arteries between cardiogenic and aortogenic emboli.
aortogenic cases. Typically, radiological evidences employed in diagnos-
tics involve identifying lesion patterns in the brain vasculature, which is di-
rectly related to the cerebral arteries to which the embolic particles travel.
Hence, we present the comparison of distribution fractions in terms of the
different cerebral vasculature regions in the brain in Figure 2. In terms
of left vs right propensity of embolization, a more pronounced right brain
preference is observed for cardiogenic emboli, over and above the volu-
metric blood flow received by the right cerebral arteries. When compared
amongst the anterior, middle, and posterior arteries, we observe that while
the aortogenic cases have greater variability, the median values (red lines)
indicate that aortogenic emboli arrive at the posterior arteries notably in
excess of volumetric blood flow as compared to cardiogenic emboli.
FIGURE 3: Surface map of embolus source and its tendency to
send emboli to the head for aortogenic emboli.
Based on the particle trajectories, and the spatial sampling of the aorta
inlet and aorta wall, an inverse map can be constructed now to explore the
source-destination relationship, and the critical locations along the aorta
leading to embolization to the brain. For all the patients considered, this
surface heat-map has been compiled in Figure 3. Locations marked red
are the ones with highest observed tendency of sending an embolus to the
brain, while the locations marked blue are those that never sent any em-
bolus to the brain. Observations indicate that embolization events along
the greater curve of the aortic arch have the most potential to send em-
boli to the brain. The next major location is along the base of the arch or
the lesser curve of the aorta. As the arch progresses distal to the left sub-
clavian, there are increasing number of locations which do not send any
emboli to the brain.
In our prior studies [4], we have illustrated the effect of particle in-
ertia and its interaction with helical flow in arteries on their distribution
across arterial bifurcations. Our computational tool enables further investi-
gations regarding the mechanics of the fluid-particle interactions and their
role in embolus transport. As an illustrative example, we present prelim-
inary results from our experiments for assessing the role of shear-driven
lift forces in Figure 4. Characteristic unsteady, swirling flow patterns for
FIGURE 4: Forces on emboli from their interaction with char-
acteristic unsteady flow, and their role in transport.
one of the patient models has been depicted for peak systole and mid di-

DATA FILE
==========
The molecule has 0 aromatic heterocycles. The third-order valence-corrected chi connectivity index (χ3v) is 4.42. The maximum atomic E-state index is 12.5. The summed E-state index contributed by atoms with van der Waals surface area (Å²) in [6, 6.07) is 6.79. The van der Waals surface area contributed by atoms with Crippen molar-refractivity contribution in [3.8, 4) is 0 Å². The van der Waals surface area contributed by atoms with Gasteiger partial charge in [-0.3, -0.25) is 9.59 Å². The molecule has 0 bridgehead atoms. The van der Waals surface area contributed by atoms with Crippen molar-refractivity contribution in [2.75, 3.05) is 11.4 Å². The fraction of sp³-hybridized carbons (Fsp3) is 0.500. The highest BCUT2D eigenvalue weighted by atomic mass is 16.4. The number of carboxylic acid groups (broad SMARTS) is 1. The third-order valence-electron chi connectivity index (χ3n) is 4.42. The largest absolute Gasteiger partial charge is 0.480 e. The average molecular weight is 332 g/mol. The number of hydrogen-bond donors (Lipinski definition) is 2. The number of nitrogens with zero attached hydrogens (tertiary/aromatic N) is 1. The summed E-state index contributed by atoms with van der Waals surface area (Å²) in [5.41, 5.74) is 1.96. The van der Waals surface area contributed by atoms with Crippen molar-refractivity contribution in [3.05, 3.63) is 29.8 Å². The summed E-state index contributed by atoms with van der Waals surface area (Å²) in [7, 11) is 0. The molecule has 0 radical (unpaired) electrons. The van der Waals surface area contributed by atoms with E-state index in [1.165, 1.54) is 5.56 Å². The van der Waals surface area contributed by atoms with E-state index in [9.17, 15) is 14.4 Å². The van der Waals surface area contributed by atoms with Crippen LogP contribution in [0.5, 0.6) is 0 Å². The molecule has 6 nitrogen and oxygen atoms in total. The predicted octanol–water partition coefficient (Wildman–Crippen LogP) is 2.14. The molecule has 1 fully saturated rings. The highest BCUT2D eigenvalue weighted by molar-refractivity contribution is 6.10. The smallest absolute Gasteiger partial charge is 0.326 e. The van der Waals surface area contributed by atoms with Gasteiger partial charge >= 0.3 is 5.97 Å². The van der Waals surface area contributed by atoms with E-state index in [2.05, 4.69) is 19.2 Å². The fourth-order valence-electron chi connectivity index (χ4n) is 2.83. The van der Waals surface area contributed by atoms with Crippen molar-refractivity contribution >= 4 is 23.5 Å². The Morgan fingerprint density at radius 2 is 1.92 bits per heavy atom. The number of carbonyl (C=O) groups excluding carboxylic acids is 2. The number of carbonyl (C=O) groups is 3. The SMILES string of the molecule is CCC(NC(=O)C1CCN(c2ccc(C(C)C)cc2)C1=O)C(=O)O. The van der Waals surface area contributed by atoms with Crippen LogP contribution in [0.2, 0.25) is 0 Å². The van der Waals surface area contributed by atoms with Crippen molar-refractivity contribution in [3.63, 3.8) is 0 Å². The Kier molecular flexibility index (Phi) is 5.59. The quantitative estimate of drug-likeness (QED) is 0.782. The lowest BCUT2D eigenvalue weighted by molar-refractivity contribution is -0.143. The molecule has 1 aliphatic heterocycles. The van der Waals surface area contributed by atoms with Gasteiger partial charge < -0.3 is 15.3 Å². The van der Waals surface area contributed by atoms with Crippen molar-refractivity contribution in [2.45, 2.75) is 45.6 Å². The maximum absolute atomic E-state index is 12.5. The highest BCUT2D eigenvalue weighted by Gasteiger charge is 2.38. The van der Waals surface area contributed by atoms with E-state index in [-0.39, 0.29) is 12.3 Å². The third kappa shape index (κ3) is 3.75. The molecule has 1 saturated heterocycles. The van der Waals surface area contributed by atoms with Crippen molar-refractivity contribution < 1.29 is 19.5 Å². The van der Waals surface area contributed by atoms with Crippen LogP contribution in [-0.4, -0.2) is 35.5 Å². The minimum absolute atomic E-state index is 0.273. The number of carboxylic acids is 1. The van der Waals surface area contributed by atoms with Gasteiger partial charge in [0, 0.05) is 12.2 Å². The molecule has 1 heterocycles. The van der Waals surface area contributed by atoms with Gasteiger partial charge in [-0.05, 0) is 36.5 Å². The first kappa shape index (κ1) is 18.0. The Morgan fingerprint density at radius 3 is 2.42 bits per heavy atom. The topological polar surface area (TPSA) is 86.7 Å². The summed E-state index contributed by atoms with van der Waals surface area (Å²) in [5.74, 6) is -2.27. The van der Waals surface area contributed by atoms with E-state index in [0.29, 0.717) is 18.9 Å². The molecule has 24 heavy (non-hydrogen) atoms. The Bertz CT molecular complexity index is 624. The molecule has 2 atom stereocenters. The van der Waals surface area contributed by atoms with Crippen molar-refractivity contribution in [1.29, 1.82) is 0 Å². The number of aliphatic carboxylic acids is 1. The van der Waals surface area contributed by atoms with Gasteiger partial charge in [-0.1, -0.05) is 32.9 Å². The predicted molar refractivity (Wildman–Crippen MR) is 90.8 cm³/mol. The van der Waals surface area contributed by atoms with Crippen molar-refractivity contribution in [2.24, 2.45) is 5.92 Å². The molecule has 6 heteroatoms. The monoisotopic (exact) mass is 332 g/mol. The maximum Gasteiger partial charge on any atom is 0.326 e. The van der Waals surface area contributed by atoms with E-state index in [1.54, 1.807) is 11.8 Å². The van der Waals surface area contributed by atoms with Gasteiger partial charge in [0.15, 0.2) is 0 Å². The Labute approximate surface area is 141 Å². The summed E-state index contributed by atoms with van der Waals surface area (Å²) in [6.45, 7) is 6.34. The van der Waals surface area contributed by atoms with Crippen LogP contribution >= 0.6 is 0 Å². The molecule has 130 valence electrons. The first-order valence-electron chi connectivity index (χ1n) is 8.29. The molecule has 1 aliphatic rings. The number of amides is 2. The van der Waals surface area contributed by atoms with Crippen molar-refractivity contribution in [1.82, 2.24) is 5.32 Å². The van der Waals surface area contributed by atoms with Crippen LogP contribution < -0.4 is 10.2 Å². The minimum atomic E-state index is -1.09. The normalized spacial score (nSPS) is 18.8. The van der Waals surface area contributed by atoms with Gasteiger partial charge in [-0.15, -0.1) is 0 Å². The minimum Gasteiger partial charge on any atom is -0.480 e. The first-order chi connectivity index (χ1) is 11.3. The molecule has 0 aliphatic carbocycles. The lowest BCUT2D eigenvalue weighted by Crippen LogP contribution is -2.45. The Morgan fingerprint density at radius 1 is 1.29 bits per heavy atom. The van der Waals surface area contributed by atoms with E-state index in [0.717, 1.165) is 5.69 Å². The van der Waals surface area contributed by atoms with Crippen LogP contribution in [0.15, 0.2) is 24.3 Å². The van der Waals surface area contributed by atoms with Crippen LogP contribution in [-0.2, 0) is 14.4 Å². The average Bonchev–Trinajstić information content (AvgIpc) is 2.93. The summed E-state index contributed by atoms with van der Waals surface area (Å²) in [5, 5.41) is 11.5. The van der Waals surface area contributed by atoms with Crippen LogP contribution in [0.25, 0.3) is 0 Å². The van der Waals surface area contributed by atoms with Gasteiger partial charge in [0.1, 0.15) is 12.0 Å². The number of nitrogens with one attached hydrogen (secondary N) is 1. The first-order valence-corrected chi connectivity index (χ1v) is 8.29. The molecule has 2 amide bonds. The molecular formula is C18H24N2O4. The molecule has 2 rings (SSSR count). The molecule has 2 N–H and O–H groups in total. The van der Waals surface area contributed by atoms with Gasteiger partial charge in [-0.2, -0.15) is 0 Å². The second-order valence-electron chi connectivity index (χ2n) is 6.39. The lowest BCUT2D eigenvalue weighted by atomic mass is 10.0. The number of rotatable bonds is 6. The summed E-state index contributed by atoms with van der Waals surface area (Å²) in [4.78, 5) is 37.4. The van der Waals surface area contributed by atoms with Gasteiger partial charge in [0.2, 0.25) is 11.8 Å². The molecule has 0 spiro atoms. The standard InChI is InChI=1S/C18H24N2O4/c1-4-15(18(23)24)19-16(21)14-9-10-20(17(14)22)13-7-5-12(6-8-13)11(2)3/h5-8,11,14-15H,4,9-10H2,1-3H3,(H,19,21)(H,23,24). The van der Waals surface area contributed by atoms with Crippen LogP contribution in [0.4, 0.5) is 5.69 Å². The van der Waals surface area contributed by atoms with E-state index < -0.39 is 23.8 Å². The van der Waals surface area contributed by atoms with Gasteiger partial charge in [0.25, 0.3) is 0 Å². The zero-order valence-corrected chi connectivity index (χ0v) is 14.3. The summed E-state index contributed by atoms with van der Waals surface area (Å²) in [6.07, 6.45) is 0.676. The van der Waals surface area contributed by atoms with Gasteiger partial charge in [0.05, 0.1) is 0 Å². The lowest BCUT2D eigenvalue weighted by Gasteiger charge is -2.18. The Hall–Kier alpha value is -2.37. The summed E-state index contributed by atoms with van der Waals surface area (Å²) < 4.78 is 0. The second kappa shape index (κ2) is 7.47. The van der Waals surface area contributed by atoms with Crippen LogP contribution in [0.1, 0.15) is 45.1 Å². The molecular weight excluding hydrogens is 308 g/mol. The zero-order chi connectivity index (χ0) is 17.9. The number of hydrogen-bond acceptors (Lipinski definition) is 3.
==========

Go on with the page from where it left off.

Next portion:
astole. For this patient, samples of embolic particles were advected with
and without the inclusion of shear-driven lift forces, for both aortogenic
and cardiogenic cases. The sample statistics for an integrated measure of
the various fluid-interaction forces for each particle for one cardiac cycle
have been presented. It is seen that cumulative levels of lift and drag are
notably smaller in comparison to the unsteady added mass, and stresses
from undisturbed flow. However, lift still leads to noticeable difference
in transport fractions for aortogenic emboli. This is possibly because of
the important role that shear-driven lift plays in drawing aortogenic em-
boli from the aorta wall into the bulk blood flow and affecting its transport.
Further numerical experiments to obtain more detailed numerical evidence
on the role of these forces are currently underway.
The implications of the developed framework, and the numerical ev-
idence obtained, are multi-fold. Firstly, it enables exploring the difference
between cardiogenic and aortogenic emboli in terms of their distribution
across the major cerebral arteries. This is valuable for understanding stroke
etiology, especially when competing embolus sources exist. Secondly,
for aortogenic emboli, exploring the source-destination mapping provides
valuable insights into the aspect of site-specificity. Additionally, this has
valuable implications for improving treatment outcomes of procedures like
percutaneous coronary intervention, for which silent strokes caused by aor-
tic wall trauma and embolization may be more common than recognized
[5]. Such a computational tool can thus advance state-of-the-art in terms of
understanding complications due to emboli transported along the arteries.
Currently, we are continuing investigations in terms of a) extending our
experiments to a broader set of patient models, b) including aspects like
anatomical variations, and embolus composition in the computations, and
c) deriving clinically significant statistics from the computational model.
This research was supported by the American Heart Association,
Award No. 13GRNT17070095.
[1] Ferro, J.M., et al. Lancet Neurol., 9(11):1085-1096, 2010.
[2] Simvascular,, 2015.
[3] Maxey, M.R., Riley, J.J., Phys. Fluids, 26(4):883-889, 1983
[4] Mukherjee, D., et al., Theor. Comp. Fluid. Dyn. 2015
[5] Hamon, M.D., et al., Circulation, 118(6):678-683, 2008
ResearchGate has not been able to resolve any citations for this publication.
  • J M Ferro
Ferro, J.M., et al. Lancet Neurol., 9(11):1085-1096, 2010.
  • M R Maxey
  • J J Riley
Maxey, M.R., Riley, J.J., Phys. Fluids, 26(4):883-889, 1983
  • M D Hamon
Hamon, M.D., et al., Circulation, 118(6):678-683, 2008
  • D Mukherjee
Mukherjee, D., et al., Theor. Comp. Fluid. Dyn. 2015